2013-08-31

Full day Microsoft awareness workshop at Wayamba University of Sri Lanka

We have conducted a full day workshop for the students and lecturers at Wayamba University of Sri Lanka on 14th of August, 2013. There were DPE lead of Sri Lanka Microsoft – Wellington Perera, 3 Sri Lankan MVPs (Hasitha, Preethiviraj and myself) and two Microsoft student ambassadors.

My part was to deliver a session on SignalR - which is a very useful and latest technology in .NET. The duration was about 1 hour for my session. I have uploaded the presentation slides and source codes of the sample applications in the below link

http://sdrv.ms/14KeK9M

Below are few photos taken at the event.

WellingtonPreethiRuchiraHasithaLahiruSachiraAudience 1Audience 2Audience 3Group photo

2013-08-09

Difference between Dispose and Close methods

Most of the time, we use those methods interchangeably without knowing the true context of them. Sometimes we call both of the methods. So let’s see what are the difference between those two methods and whether we should call both of the methods when we need to close a connection. I will take an SQL connection as the example,

SqlConnection con = new SqlConnection(ConfigurationManager.ConnectionStrings["Test"].ToString());
con.Open();
con.Close();
con.Open(); //2nd attempt

In the above code, the 2nd attempt would not fail. Close will simply close the connection. But it does not necessarily release the memory and do the clean up (It will release the resources temporarily). So it's possible for you to open the same connection again. Now let's use the Dispose instead and see the result

SqlConnection con = new SqlConnection(ConfigurationManager.ConnectionStrings["Test"].ToString());
con.Open();
con.Dispose();
con.Open(); //2nd attempt

Now on the 2nd attempt, it will throw me an exception saying "The ConnectionString property has not been initialized.". Why is that? That's because I have already release all the resources including the Connection String, by calling the Dispose method.

So when you are really done with a connection (If you do not wish to open it again), you should call Dispose method. It will implicitly call the Close method.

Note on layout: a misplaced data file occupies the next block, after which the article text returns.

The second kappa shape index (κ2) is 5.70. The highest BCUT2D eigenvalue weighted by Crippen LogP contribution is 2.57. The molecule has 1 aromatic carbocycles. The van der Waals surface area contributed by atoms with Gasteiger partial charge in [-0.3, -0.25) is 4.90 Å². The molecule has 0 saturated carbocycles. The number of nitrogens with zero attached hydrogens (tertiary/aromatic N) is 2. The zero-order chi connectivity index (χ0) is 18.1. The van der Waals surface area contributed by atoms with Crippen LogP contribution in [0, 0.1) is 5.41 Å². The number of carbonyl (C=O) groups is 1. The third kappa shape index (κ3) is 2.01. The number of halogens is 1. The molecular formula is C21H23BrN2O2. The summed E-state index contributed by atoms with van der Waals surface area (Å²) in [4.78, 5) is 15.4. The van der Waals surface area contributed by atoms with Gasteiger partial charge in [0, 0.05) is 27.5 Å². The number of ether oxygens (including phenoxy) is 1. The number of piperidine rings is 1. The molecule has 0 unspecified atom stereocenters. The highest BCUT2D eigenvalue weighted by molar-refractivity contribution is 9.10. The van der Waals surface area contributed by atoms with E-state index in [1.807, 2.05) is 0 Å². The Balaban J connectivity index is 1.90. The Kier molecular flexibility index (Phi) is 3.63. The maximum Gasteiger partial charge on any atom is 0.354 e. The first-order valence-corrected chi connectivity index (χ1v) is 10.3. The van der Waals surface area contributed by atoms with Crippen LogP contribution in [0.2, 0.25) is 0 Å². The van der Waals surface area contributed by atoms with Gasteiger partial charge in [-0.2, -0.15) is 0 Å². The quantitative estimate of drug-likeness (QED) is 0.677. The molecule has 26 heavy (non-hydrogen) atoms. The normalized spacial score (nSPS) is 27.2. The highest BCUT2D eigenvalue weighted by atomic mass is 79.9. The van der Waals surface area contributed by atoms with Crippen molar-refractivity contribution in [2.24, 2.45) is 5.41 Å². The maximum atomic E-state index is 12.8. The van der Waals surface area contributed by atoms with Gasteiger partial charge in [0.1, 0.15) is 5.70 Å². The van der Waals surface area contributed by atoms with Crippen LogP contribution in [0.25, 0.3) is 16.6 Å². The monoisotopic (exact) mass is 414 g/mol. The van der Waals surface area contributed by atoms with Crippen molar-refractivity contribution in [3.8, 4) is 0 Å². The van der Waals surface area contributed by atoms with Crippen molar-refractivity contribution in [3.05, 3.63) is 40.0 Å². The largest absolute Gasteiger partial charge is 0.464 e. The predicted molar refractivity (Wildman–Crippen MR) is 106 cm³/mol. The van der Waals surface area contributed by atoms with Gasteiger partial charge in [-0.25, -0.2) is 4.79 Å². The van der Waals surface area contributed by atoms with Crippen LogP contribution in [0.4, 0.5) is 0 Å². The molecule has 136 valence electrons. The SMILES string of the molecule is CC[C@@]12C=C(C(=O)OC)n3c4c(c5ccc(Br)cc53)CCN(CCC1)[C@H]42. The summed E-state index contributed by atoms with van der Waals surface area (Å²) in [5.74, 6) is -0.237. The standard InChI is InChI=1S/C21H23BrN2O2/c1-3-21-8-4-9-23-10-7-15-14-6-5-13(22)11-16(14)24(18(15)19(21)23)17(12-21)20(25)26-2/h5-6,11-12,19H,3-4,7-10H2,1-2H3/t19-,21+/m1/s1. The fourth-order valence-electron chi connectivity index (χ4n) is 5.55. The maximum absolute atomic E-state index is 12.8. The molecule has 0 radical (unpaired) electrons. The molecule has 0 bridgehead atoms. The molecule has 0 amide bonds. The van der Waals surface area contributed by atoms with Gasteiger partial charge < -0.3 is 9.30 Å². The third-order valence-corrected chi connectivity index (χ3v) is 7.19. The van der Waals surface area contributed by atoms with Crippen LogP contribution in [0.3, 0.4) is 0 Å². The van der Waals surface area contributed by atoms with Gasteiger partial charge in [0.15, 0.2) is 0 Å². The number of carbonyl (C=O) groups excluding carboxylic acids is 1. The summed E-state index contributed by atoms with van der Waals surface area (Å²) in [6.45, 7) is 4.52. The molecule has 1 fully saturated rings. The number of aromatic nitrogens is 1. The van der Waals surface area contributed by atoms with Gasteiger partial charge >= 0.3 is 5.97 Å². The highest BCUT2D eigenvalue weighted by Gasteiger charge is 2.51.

Efficient way of changing the image on hover

It’s a common thing that we change the images on mouse hover of the buttons and other selectable/clickable items. But did you notice that if the connection is slow, it takes time to render the images we are displaying on the hover state? That breaks the UI and it’s not a good user experience.

To get rid of that pain, we can use a trick. We can combine the images for the two states (hover and normal state) and set the background position on hover of the element. Something like below should work. Make sure you correctly append the two images using a photo editing software.

#imgBtn{
   background: url('/Images/SaveCombined.png');
}

#imgBtn:hover{
    background-position: 0 -50px;
}

The above CSS will set the vertical value of the background position to –50px on hover state. So, instead of swapping images on the hover state, it will simply change the background position of the one image. It will result in image position go upwards. Give the correct value for the vertical position of the background so it will display the other part of the image which should be visible for the hover state.

That’s it!

2013-08-05

Creating a self hosted app in SignalR and connect clients to it

On my previous blog posts, I’ve used a SignalR code hosted on a web server. But we can run a self hosted SignalR code and without a web application at all. On this example, I’m going to show you how to write the same chat application I’ve described here, using a console app.

First, you have to install SignalR Self hosted package using NuGet Package Manager for Visual Studio. At the moment I write this article, the package is in beta (Prerelease). So you have to select “Include Prerelease”.